Grace under pressure: religious minorities in Indonesia and Malayasia feel increasingly threatened

21 June 2017 | by Benedict Rogers

Religious intolerance


Indonesia and Malaysia have been known as role models of Muslim-majority democracies that are moderate and pluralistic. But the politicisation of religion in recent years has led to religious minorities in both countries feeling increasingly threatened / By Benedict Rogers

The Christian governor of Indonesia’s capital, Jakarta, is in jail for blasphemy. Basuki Tjahaja Purnama, known as “Ahok”, was a popular governor, well respected for his fight against corruption and his efforts to improve Jakarta’s public services.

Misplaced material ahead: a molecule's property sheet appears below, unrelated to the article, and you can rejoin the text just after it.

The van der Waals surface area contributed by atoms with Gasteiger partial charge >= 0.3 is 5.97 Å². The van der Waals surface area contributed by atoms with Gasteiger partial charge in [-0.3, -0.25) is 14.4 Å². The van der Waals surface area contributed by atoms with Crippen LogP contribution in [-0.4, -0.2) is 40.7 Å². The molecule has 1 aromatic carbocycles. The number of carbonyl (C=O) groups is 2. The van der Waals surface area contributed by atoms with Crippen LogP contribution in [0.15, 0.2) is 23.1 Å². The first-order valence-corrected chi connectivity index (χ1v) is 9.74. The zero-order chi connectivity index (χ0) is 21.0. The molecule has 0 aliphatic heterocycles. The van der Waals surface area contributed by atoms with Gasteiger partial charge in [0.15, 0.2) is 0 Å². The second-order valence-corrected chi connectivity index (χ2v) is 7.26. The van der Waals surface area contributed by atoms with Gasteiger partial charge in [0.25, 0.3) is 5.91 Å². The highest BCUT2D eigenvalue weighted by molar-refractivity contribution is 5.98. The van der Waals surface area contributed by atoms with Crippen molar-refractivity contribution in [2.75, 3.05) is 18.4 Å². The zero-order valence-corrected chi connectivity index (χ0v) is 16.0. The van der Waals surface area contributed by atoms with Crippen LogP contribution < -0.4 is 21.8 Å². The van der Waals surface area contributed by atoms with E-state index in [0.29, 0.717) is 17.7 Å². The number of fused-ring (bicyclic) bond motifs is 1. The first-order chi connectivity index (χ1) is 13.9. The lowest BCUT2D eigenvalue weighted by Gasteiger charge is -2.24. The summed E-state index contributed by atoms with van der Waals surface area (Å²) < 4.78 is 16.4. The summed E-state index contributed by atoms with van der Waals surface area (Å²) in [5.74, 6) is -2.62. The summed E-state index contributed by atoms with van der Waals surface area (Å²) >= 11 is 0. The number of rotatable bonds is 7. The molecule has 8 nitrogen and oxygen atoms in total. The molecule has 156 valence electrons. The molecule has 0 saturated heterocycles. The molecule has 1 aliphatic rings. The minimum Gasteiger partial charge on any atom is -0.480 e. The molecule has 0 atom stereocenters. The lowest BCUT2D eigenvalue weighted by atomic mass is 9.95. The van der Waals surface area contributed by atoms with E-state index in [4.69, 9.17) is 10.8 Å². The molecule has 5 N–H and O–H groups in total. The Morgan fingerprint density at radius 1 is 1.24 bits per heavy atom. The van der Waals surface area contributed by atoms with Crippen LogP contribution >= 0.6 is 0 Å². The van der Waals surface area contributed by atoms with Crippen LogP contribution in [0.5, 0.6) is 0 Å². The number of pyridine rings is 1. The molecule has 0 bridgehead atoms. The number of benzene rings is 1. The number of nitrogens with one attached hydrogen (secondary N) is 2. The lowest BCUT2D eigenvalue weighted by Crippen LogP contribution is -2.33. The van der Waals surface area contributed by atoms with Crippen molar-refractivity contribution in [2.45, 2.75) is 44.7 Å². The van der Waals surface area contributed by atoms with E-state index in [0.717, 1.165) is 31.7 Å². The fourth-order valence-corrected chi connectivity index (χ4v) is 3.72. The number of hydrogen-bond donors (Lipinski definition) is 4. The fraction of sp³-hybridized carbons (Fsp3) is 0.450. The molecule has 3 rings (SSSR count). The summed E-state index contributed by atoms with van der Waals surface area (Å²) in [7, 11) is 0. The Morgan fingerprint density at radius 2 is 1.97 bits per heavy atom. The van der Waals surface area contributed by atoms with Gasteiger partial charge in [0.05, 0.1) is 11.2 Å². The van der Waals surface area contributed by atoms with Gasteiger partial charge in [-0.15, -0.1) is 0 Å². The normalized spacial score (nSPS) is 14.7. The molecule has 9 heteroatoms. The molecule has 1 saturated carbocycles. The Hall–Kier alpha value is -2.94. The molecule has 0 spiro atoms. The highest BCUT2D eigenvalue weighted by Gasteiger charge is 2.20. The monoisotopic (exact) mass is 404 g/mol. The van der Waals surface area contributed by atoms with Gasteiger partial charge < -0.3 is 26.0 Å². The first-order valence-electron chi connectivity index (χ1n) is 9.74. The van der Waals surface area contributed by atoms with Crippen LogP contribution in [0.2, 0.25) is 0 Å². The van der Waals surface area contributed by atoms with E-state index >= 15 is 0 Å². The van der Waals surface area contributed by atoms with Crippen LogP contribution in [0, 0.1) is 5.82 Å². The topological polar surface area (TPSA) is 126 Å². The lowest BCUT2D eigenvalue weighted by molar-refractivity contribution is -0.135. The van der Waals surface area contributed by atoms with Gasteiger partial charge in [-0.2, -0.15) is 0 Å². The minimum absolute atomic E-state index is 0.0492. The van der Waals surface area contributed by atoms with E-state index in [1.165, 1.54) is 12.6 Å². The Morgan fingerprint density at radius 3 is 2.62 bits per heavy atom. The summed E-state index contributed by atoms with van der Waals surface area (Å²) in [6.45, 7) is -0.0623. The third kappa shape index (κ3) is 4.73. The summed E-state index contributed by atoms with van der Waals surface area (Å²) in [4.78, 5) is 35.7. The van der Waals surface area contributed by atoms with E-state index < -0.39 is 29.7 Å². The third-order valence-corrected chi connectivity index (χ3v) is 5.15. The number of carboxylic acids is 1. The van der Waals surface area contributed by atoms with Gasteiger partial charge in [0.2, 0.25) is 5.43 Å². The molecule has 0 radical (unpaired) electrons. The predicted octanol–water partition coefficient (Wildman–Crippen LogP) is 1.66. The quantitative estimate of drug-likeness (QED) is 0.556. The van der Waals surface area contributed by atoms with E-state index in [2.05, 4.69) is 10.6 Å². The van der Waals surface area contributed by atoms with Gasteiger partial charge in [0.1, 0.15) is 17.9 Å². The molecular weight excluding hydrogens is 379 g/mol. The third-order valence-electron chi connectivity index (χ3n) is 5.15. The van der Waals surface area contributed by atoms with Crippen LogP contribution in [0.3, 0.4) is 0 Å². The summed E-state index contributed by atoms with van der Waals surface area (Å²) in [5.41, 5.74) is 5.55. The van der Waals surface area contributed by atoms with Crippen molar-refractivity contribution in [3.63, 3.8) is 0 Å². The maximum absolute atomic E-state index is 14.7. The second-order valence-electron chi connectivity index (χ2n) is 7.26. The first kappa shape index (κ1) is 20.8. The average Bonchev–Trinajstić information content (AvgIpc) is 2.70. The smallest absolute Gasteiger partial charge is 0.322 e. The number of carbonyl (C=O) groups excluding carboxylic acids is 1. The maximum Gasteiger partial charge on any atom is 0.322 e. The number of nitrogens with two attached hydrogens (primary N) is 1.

As a member of two minorities – ethnic Chinese and Christian – governing the capital of the world’s largest Muslim-majority nation, he was a poster boy for Indonesia’s tradition of pluralism and religious tolerance. Yet he was defeated in elections in April largely because his political opponents played the religion card.


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